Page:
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The World's Most Remote Places (And Why They're Worth The Distance)

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By Sheryl Nance-Nash for the Orbitz Travel Blog

How far is too far? For some, it's the ends of the earth--as long as the journey leads to the paradise they've always dreamed of. Traveling to far flung destinations has a certain cachet, too, earning you bragging rights as a true global adventurer, willing to do anything to get there--take a seaplane, rickety boat, 20-hour flight or whatever. For those who have vowed to travel all corners of the world, here are eight of the world's most remote places that are totally worth the trip:

Turtle Island, FijiIf you're flying from Los Angeles International Airport, it's nearly 11 hours to Fiji. When you land, expect to transfer via boat or most likely seaplane for another half-hour or so trip to Turtle Island. Once there, be ready to have your breath taken away. Remember, the 80s flick, The Blue Lagoon? That's Turtle Island. Now you get the picture. You and your honey will feel like the world is your oyster. Only 14 couples are on the island at a time, so you'll have a Bure (Fijian villa) and private beach all to yourselves. Scuba dive, horseback ride, fish, sail, bike, picnic on the beach, or just chill. You'll enjoy dining like never before: Imagine dinner for two on a floating, lantern lit pontoon.

Bora Bora, French PolynesiaSome say Bora Bora wins the contest for the most romantic island in the world. Think neon-lit turquoise lagoon waters, flowers, flowers and more flowers, then add white-sand beaches and the abundance of colorful fish that call the coral gardens home. The hard part will be deciding where to stay. There's ample choice in luxury resorts with overwater bungalows, thatched roof villas and spas. Bet if you've never seen a stingray swimming beneath the see-through floor of your villa, you can in Bora Bora. When you're done oohing and ahhing, hit the water in a canoe, snorkel, dive, jet ski or take a sunset cruise aboard a catamaran sailboat. Hike and shopping are other options: Bora Bora's got plenty of art, Tahitian pearls, perfumes and oils.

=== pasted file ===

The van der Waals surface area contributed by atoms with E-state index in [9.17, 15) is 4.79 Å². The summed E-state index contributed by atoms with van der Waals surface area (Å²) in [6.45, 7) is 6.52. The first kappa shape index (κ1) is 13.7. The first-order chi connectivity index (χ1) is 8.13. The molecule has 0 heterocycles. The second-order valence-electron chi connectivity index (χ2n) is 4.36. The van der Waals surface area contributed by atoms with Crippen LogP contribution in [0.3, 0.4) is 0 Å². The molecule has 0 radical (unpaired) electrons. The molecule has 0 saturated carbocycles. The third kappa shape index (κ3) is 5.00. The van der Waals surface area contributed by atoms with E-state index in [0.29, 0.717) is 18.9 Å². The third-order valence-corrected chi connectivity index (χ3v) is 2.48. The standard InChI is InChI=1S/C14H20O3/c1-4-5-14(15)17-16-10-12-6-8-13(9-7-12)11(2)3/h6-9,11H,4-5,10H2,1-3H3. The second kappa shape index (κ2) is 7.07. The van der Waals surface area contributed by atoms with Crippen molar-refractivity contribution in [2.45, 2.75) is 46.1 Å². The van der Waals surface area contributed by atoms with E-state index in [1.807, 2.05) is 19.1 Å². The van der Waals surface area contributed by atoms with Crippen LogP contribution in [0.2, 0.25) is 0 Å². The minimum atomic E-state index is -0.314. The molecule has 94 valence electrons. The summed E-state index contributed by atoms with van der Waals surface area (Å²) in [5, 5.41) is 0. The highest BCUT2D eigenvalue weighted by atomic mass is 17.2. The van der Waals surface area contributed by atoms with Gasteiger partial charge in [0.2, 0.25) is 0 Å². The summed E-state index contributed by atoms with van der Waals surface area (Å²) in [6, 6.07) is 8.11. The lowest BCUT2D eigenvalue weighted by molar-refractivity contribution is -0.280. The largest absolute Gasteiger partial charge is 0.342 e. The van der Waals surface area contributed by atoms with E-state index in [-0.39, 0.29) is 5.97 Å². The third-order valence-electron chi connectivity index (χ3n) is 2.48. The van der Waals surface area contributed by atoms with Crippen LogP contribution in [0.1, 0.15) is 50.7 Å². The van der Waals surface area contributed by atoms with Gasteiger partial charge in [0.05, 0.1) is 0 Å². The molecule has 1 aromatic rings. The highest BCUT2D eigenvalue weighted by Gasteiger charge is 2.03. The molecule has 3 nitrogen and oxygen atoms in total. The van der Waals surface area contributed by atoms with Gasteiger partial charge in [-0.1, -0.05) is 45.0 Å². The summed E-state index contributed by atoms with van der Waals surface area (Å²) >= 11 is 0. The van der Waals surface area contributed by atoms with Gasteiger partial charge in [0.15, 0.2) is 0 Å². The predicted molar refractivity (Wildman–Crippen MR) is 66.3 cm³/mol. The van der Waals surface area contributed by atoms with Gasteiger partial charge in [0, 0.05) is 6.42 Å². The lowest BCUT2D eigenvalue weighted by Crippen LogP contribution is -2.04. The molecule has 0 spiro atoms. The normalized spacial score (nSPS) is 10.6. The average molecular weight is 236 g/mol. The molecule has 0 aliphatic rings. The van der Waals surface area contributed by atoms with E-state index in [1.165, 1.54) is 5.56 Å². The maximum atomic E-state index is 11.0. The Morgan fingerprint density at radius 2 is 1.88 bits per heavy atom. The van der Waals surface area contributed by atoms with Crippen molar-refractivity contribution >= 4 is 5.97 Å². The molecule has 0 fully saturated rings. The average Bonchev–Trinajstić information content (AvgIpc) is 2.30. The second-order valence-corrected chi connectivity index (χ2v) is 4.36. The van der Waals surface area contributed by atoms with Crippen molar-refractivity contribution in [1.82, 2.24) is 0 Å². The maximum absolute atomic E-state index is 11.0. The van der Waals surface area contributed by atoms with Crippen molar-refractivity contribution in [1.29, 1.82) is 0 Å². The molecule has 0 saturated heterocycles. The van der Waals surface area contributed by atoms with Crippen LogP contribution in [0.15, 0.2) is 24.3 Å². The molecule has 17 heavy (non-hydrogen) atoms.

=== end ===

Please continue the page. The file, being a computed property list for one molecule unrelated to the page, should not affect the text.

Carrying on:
Fulidhoo, Maldives | Photo courtesy of Thundi Guest House

Fulidhoo, MaldivesSure, everyone knows the Maldives are all about luxury, but there is a developing budget travel scene that's under the radar. Take for example Fulidhoo. After taking two ferries from the capital city of Malé (the trip takes about four hours and costs around $4), you'll find a few great inexpensive options, including the Thundi Guest House, with prices starting at $79 per night. Snorkeling trips are available at Thundi, too, and like elsewhere in the Maldives, the waters are crystal clear turquoise. Take a boat ride to spot whale sharks and manta rays. If you're feeling like you're missing the pampering of resorts, you can purchase a day pass to one of them.

Pico, Azores Pico is part of The Triangle, an island cluster that's part of The Azores archipelago. Picture a lush, green dormant volcano named for its imposing stature and for the fact that it's the highest point in Portugal. Anthony Berklich, travel expert and founder of Inspired Citizen, a luxury travel platform, says Pico is the perfect place for those who want to step back in time and see how Portugal once was. He gives it kudos for its incredible wines, Unesco vineyards and delicious Portuguese food. Hiking, walking, swimming in natural pools, and fishing are popular. The adventurous and ambitious will relish the joy of climbing Pico Mountain.
See all of the world's most remote places on the Orbitz Travel Blog